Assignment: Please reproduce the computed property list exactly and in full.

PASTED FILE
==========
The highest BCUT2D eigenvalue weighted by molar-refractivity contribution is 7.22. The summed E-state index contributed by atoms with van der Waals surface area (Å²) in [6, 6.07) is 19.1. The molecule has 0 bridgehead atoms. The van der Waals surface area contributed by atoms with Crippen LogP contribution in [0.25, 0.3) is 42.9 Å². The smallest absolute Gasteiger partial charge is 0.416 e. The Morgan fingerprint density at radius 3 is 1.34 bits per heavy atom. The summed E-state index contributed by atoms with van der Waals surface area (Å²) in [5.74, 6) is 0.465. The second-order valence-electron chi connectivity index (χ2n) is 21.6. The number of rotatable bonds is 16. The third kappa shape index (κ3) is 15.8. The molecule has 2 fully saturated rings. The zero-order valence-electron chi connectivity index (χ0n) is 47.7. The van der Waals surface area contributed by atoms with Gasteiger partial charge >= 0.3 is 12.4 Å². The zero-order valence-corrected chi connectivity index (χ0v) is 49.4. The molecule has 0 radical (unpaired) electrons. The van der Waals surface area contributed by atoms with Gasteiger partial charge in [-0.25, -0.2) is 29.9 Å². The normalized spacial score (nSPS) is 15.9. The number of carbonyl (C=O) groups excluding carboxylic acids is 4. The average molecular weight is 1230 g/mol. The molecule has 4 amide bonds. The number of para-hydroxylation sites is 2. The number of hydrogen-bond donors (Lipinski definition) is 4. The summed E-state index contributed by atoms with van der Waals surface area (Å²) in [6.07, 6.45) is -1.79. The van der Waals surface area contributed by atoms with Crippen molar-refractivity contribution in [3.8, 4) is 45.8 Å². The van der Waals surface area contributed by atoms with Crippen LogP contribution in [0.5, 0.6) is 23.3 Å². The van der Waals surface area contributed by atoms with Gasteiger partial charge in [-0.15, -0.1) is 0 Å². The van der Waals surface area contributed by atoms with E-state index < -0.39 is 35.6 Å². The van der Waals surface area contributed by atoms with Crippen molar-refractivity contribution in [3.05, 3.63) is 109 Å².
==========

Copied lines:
The highest BCUT2D eigenvalue weighted by molar-refractivity contribution is 7.22. The summed E-state index contributed by atoms with van der Waals surface area (Å²) in [6, 6.07) is 19.1. The molecule has 0 bridgehead atoms. The van der Waals surface area contributed by atoms with Crippen LogP contribution in [0.25, 0.3) is 42.9 Å². The smallest absolute Gasteiger partial charge is 0.416 e. The Morgan fingerprint density at radius 3 is 1.34 bits per heavy atom. The summed E-state index contributed by atoms with van der Waals surface area (Å²) in [5.74, 6) is 0.465. The second-order valence-electron chi connectivity index (χ2n) is 21.6. The number of rotatable bonds is 16. The third kappa shape index (κ3) is 15.8. The molecule has 2 fully saturated rings. The zero-order valence-electron chi connectivity index (χ0n) is 47.7. The van der Waals surface area contributed by atoms with Gasteiger partial charge >= 0.3 is 12.4 Å². The zero-order valence-corrected chi connectivity index (χ0v) is 49.4. The molecule has 0 radical (unpaired) electrons. The van der Waals surface area contributed by atoms with Gasteiger partial charge in [-0.25, -0.2) is 29.9 Å². The normalized spacial score (nSPS) is 15.9. The number of carbonyl (C=O) groups excluding carboxylic acids is 4. The average molecular weight is 1230 g/mol. The molecule has 4 amide bonds. The number of para-hydroxylation sites is 2. The number of hydrogen-bond donors (Lipinski definition) is 4. The summed E-state index contributed by atoms with van der Waals surface area (Å²) in [6.07, 6.45) is -1.79. The van der Waals surface area contributed by atoms with Crippen molar-refractivity contribution in [3.8, 4) is 45.8 Å². The van der Waals surface area contributed by atoms with Crippen LogP contribution in [0.5, 0.6) is 23.3 Å². The van der Waals surface area contributed by atoms with Gasteiger partial charge in [-0.15, -0.1) is 0 Å². The van der Waals surface area contributed by atoms with E-state index < -0.39 is 35.6 Å². The van der Waals surface area contributed by atoms with Crippen molar-refractivity contribution in [3.05, 3.63) is 109 Å².